Viewpoint: 3 ways to test whether new healthcare solutions are truly innovative

Innovation has become one of the most widely used buzzwords in healthcare in recent years, and rightly so, since innovation is necessary to develop new solutions that can improve outcomes, cut costs and serve more patients than ever before.

That said, according to a recent op-ed in STAT, it is important to identify which of these efforts are actually innovative. The op-ed's authors, who previously worked together to lead artificial intelligence projects at the Seattle-based University of Washington's Institute for Health Metrics and Evaluation, define "true innovation" in healthcare as something that eases tension between stakeholders.

"While many industries have a one-on-one relationship between the person and the good, healthcare has many stakeholders at the point of purchasing, all of whom must receive benefit without compromise. That's what true health care innovation does," they explained.

The authors suggested three strategies for distinguishing between true healthcare innovation and an invention or quality improvement masquerading as innovation:

1. Include patients in the innovation process: A surefire way to develop solutions that ease tensions between all stakeholders is to work with those stakeholders to do so — beginning with the patients, since the idea of patient-centered care is typically at the center of all healthcare innovation.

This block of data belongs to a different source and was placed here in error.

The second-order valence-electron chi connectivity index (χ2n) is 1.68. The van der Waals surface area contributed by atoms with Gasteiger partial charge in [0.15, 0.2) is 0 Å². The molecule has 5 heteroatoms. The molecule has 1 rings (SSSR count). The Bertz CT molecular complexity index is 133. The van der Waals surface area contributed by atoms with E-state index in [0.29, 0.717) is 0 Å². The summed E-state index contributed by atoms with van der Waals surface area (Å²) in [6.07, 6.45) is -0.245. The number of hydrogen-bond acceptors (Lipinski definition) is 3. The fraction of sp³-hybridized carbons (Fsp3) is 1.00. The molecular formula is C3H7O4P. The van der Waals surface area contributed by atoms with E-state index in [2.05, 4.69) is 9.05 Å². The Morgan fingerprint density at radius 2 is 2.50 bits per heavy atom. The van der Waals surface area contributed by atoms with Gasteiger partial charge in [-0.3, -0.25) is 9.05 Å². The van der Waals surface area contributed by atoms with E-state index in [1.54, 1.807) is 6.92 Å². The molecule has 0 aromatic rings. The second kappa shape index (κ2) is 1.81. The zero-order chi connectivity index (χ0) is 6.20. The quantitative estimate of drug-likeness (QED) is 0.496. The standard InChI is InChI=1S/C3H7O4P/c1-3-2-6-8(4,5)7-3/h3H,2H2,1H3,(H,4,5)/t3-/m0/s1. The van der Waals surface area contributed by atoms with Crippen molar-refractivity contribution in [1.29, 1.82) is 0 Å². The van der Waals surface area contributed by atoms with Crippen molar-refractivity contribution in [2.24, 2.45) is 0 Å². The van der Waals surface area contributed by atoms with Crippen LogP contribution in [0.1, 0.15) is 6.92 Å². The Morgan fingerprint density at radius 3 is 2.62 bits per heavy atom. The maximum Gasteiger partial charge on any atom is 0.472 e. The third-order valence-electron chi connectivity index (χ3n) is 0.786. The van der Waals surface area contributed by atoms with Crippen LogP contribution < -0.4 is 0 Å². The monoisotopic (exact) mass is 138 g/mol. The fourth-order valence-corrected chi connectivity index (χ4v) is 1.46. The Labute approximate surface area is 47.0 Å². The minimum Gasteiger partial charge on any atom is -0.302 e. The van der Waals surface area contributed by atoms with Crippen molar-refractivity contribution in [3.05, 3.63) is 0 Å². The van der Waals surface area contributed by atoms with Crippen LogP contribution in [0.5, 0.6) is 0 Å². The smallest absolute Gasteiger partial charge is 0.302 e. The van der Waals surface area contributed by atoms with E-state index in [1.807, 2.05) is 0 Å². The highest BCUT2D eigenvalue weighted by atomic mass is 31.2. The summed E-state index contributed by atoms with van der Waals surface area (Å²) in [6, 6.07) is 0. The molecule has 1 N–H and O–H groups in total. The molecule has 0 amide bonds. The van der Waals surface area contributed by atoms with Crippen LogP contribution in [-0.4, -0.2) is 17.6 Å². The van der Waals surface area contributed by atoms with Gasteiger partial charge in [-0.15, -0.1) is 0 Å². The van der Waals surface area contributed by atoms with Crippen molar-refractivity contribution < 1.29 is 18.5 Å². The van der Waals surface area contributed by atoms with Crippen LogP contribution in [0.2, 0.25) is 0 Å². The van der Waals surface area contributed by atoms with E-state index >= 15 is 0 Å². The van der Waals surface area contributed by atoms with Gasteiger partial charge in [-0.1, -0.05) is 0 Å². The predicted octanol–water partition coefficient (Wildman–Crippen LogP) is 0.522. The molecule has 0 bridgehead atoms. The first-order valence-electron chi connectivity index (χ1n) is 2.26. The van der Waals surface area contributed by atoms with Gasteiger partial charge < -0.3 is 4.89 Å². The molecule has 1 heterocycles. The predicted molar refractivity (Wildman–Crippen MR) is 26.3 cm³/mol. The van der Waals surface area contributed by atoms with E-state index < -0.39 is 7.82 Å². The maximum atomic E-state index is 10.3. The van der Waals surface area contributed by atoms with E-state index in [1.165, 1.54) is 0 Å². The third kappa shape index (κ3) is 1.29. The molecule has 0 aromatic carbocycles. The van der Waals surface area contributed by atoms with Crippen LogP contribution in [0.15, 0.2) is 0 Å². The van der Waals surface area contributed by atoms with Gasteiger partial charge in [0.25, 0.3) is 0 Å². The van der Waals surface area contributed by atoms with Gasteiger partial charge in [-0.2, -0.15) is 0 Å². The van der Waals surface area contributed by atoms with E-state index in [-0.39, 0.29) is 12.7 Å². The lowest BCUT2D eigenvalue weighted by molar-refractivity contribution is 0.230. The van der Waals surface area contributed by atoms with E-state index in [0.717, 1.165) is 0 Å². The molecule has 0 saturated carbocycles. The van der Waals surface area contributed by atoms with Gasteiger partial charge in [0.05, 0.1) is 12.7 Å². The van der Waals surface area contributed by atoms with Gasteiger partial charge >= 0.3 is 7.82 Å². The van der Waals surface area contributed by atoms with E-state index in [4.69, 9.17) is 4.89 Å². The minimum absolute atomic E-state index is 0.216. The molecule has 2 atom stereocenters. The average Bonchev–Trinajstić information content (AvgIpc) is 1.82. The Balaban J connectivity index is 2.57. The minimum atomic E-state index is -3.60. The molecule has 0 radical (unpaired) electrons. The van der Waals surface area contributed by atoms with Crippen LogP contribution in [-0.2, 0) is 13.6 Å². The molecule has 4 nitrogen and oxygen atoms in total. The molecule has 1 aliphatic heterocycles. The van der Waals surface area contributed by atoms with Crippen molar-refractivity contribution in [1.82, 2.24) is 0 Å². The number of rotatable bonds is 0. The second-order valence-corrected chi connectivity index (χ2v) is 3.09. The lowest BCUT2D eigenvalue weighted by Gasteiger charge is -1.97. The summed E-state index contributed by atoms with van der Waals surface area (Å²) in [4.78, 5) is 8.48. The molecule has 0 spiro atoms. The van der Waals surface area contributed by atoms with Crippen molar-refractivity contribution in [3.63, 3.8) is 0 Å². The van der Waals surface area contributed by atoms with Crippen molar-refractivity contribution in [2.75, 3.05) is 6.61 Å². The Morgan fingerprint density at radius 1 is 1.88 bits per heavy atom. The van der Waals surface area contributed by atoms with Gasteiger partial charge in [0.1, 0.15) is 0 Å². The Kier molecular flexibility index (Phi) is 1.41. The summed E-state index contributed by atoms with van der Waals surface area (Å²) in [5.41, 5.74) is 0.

2. Question how an innovation eases tension: "If a good or service is new but doesn't ease tension, then it is really an invention. If a good or service improves an existing process but doesn't ease tension, then it's a quality improvement," the op-ed's authors wrote. Making that distinction will shed light on how those goods and services can be raised to the level of true innovation.

3. Seek innovation beyond digital health: Innovation does not necessarily translate into new technology; though something as simple as physician house calls may not seem "radical," they ease tension for patients, physicians and payers alike and are therefore a truer form of innovation than many of the overhyped digital health apps currently in development.

More articles on innovation:
AMA doles out $400K in grants to 15 medical institutions
NYU Langone Health is replacing the hub-and-spokes model of innovation with a 'neural network' of interdepartmental collaboration
Viewpoint: Data analytics spurs innovation by turning existing tools on their heads

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